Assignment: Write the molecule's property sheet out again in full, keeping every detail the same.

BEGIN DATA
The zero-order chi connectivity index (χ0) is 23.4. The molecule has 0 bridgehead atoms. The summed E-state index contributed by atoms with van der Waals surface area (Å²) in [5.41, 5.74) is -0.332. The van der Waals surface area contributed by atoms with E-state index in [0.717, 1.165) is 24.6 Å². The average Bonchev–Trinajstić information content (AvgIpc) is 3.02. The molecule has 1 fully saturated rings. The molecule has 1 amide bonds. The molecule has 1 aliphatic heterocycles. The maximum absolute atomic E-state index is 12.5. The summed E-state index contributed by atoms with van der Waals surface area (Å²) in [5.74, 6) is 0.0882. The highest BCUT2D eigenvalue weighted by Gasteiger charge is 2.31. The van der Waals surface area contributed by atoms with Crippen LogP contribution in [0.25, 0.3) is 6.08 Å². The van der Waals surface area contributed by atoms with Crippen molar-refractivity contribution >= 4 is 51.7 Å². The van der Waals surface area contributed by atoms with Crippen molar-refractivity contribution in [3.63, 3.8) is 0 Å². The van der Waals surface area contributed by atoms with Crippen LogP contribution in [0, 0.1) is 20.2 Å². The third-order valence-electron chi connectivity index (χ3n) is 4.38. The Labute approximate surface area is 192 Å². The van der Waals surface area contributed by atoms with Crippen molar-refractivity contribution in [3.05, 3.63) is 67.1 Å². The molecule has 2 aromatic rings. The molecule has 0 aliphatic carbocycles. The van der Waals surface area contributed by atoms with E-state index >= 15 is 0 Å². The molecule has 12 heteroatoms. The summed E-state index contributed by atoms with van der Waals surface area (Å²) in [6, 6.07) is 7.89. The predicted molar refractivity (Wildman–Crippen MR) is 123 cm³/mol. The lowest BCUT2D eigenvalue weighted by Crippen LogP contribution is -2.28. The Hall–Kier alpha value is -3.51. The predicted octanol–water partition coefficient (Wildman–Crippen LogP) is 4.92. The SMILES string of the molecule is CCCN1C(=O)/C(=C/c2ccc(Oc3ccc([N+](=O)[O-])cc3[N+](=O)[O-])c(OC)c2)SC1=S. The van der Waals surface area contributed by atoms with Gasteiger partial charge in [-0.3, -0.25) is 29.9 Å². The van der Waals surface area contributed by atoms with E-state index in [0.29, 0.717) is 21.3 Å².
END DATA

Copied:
The zero-order chi connectivity index (χ0) is 23.4. The molecule has 0 bridgehead atoms. The summed E-state index contributed by atoms with van der Waals surface area (Å²) in [5.41, 5.74) is -0.332. The van der Waals surface area contributed by atoms with E-state index in [0.717, 1.165) is 24.6 Å². The average Bonchev–Trinajstić information content (AvgIpc) is 3.02. The molecule has 1 fully saturated rings. The molecule has 1 amide bonds. The molecule has 1 aliphatic heterocycles. The maximum absolute atomic E-state index is 12.5. The summed E-state index contributed by atoms with van der Waals surface area (Å²) in [5.74, 6) is 0.0882. The highest BCUT2D eigenvalue weighted by Gasteiger charge is 2.31. The van der Waals surface area contributed by atoms with Crippen LogP contribution in [0.25, 0.3) is 6.08 Å². The van der Waals surface area contributed by atoms with Crippen molar-refractivity contribution >= 4 is 51.7 Å². The van der Waals surface area contributed by atoms with Crippen molar-refractivity contribution in [3.63, 3.8) is 0 Å². The van der Waals surface area contributed by atoms with Crippen LogP contribution in [0, 0.1) is 20.2 Å². The third-order valence-electron chi connectivity index (χ3n) is 4.38. The Labute approximate surface area is 192 Å². The van der Waals surface area contributed by atoms with Crippen molar-refractivity contribution in [3.05, 3.63) is 67.1 Å². The molecule has 2 aromatic rings. The molecule has 0 aliphatic carbocycles. The van der Waals surface area contributed by atoms with E-state index >= 15 is 0 Å². The molecule has 12 heteroatoms. The summed E-state index contributed by atoms with van der Waals surface area (Å²) in [6, 6.07) is 7.89. The predicted molar refractivity (Wildman–Crippen MR) is 123 cm³/mol. The lowest BCUT2D eigenvalue weighted by Crippen LogP contribution is -2.28. The Hall–Kier alpha value is -3.51. The predicted octanol–water partition coefficient (Wildman–Crippen LogP) is 4.92. The SMILES string of the molecule is CCCN1C(=O)/C(=C/c2ccc(Oc3ccc([N+](=O)[O-])cc3[N+](=O)[O-])c(OC)c2)SC1=S. The van der Waals surface area contributed by atoms with Gasteiger partial charge in [-0.3, -0.25) is 29.9 Å². The van der Waals surface area contributed by atoms with E-state index in [0.29, 0.717) is 21.3 Å².